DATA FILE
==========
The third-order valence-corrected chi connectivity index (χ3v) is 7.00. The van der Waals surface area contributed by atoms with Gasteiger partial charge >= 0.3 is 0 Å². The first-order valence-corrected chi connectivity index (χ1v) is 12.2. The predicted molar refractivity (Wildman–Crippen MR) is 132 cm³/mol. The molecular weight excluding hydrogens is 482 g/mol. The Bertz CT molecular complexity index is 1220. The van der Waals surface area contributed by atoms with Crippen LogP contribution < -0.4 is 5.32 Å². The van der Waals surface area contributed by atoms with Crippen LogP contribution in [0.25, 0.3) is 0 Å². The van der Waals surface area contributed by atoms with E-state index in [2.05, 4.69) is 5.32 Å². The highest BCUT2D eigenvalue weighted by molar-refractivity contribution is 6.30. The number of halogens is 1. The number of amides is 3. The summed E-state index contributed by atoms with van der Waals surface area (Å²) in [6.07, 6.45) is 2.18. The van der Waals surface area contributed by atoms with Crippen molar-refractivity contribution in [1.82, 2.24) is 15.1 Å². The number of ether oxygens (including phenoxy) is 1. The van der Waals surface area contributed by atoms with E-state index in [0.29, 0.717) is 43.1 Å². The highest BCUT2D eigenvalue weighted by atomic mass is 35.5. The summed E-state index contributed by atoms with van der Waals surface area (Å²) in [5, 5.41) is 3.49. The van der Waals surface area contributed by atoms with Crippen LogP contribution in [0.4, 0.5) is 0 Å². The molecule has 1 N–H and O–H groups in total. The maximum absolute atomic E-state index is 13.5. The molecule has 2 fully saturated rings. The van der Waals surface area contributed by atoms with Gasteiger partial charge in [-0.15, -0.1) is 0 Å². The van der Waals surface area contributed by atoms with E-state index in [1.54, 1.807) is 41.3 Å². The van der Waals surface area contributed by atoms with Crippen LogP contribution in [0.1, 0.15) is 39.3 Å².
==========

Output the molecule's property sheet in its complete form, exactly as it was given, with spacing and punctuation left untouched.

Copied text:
The third-order valence-corrected chi connectivity index (χ3v) is 7.00. The van der Waals surface area contributed by atoms with Gasteiger partial charge >= 0.3 is 0 Å². The first-order valence-corrected chi connectivity index (χ1v) is 12.2. The predicted molar refractivity (Wildman–Crippen MR) is 132 cm³/mol. The molecular weight excluding hydrogens is 482 g/mol. The Bertz CT molecular complexity index is 1220. The van der Waals surface area contributed by atoms with Crippen LogP contribution < -0.4 is 5.32 Å². The van der Waals surface area contributed by atoms with Crippen LogP contribution in [0.25, 0.3) is 0 Å². The van der Waals surface area contributed by atoms with E-state index in [2.05, 4.69) is 5.32 Å². The highest BCUT2D eigenvalue weighted by molar-refractivity contribution is 6.30. The number of halogens is 1. The number of amides is 3. The summed E-state index contributed by atoms with van der Waals surface area (Å²) in [6.07, 6.45) is 2.18. The van der Waals surface area contributed by atoms with Crippen molar-refractivity contribution in [1.82, 2.24) is 15.1 Å². The number of ether oxygens (including phenoxy) is 1. The van der Waals surface area contributed by atoms with E-state index in [0.29, 0.717) is 43.1 Å². The highest BCUT2D eigenvalue weighted by atomic mass is 35.5. The summed E-state index contributed by atoms with van der Waals surface area (Å²) in [5, 5.41) is 3.49. The van der Waals surface area contributed by atoms with Crippen LogP contribution in [0.4, 0.5) is 0 Å². The molecule has 1 N–H and O–H groups in total. The maximum absolute atomic E-state index is 13.5. The molecule has 2 fully saturated rings. The van der Waals surface area contributed by atoms with Gasteiger partial charge in [-0.15, -0.1) is 0 Å². The van der Waals surface area contributed by atoms with E-state index in [1.54, 1.807) is 41.3 Å². The van der Waals surface area contributed by atoms with Crippen LogP contribution in [0.1, 0.15) is 39.3 Å².